On 29 January 2015, a Boeing 737-800 crew attempting to fly an NDB approach to Bergerac, with prior awareness that it would be necessary because of pre-notified ILS and DME unavailability, descended below 800 feet agl in IMC until an almost 1000 feet per minute descent when still over 8 nm from the runway threshold triggered an EGPWS ‘TERRAIN PULL UP’ warning and the simultaneous initiation of a go-around. The Investigation found that the PF First Officer was unfamiliar with NDB approaches but had not advised the Captain which resulted in confusion and loss of situational awareness by both pilots.

On 2 September 2016, an ATR72-600 cleared to join the ILS for runway 28 at Dublin continued 800 feet below cleared altitude triggering an ATC safe altitude alert which then led to a go around from around 1000 feet when still over 5nm from the landing runway threshold. The Investigation attributed the event broadly to the Captain’s inadequate familiarity with this EFIS-equipped variant of the type after considerable experience on other older analogue-instrumented variants, noting that although the operator had provided simulator differences training, the -600 was not classified by the certification authority as a type variant.

On 12 April 2019, a Boeing 717-200 commenced a go around at Strasbourg because the runway ahead was occupied by a departing Bombardier CRJ700 which subsequently, despite co-ordinated TCAS RAs, then came to within 50 feet vertically when only 740 metres apart laterally as the CRJ, whose crew did not see the 717, passed right to left in front of it. The Investigation attributed the conflict primarily to a series of flawed judgements by the TWR controller involved whilst also noting one absent and one inappropriate ATC procedure which respectively may have provided a context for the resultant risk.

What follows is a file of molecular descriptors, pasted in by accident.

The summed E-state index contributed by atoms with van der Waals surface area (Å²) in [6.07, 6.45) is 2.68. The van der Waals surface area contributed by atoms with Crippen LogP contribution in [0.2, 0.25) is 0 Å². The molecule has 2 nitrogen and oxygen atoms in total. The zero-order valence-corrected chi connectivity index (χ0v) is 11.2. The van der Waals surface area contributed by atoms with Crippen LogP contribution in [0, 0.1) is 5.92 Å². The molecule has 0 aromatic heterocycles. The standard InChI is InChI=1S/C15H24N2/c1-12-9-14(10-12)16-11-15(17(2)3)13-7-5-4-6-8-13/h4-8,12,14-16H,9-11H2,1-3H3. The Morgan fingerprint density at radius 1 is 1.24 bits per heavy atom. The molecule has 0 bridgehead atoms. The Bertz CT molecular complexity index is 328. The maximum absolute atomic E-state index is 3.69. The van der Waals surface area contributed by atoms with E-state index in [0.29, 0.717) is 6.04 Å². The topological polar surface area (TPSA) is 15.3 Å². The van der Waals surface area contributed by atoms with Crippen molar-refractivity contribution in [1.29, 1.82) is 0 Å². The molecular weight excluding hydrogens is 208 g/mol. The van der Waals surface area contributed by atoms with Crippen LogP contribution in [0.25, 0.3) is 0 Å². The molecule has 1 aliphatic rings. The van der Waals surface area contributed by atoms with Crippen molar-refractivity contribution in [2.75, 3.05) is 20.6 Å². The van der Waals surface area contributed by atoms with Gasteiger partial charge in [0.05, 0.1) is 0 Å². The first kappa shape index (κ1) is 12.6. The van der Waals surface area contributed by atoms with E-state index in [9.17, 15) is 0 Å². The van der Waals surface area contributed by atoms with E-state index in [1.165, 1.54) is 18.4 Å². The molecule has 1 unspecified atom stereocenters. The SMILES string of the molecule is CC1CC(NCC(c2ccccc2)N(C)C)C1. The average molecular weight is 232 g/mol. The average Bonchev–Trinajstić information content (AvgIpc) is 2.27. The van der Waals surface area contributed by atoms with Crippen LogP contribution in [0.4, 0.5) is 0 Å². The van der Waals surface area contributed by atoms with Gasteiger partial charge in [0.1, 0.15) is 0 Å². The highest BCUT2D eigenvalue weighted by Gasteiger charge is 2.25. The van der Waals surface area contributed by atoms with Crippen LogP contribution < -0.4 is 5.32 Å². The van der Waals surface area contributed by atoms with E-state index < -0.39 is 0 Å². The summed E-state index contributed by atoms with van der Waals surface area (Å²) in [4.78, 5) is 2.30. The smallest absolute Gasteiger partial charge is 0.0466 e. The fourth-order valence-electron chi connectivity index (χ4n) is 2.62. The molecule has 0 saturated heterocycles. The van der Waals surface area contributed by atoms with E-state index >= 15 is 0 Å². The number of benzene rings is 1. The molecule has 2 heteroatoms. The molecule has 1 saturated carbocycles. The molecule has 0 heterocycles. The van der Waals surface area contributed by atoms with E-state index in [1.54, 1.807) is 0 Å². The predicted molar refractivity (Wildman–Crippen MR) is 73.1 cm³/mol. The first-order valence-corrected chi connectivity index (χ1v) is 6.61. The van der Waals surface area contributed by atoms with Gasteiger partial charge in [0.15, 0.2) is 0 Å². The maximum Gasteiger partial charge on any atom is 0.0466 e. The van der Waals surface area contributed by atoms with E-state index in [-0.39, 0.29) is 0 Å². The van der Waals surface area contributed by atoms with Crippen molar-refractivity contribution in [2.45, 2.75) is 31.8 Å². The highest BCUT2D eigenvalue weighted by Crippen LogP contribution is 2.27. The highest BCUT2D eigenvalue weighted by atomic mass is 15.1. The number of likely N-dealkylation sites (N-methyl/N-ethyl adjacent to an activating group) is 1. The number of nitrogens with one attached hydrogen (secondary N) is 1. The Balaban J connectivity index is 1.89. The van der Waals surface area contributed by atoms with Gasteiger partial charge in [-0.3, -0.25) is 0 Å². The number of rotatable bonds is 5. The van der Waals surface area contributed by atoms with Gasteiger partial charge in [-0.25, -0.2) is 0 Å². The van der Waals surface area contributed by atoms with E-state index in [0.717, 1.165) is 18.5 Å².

On 27 February 2016, an Airbus A320 making an into-sun visual approach to Jaipur in hazy conditions lined up on a road parallel to the intended landing runway and continued descent until an EGPWS ‘TOO LOW TERRAIN’ Alert occurred at 200 feet agl upon which a go-around was initiated. The Investigation found that although the First Officer had gained visual reference with both road and runway at 500 feet agl, the Captain had seen only the road and continued asking the First Officer to continue descent towards it despite the First Officer’s attempts to alert him to his error.

On 16 January 2018, a McDonnell Douglas MD-82 attempting to land at Tarbes was subject to gross mishandling by the crew and the approach became unstable. A subsequent low level go-around attempt was then made without setting sufficient thrust which resulted in sustained and close proximity to terrain at an airspeed close to stall entry before the required thrust was eventually applied. The Investigation was hindered by non-reporting of the event but was able to conclude that multiple pilot errors in a context of poor crew coordination during the approach had caused confusion when the go around was initiated.

Related Articles

Further Reading

EUROCONTROL, European Regions Airline Association, and Flight Safety Foundation

Flight Safety Foundation

The Flight Safety Foundation ALAR Toolkit provides useful training information and guides to best practice. Copies of the FSF ALAR Toolkit may be ordered from the Flight Safety Foundation ALAR website.

Flight Data Services Case Studies

Go-Around Safety Forum

Airbus Descent Management Briefing Notes

EASA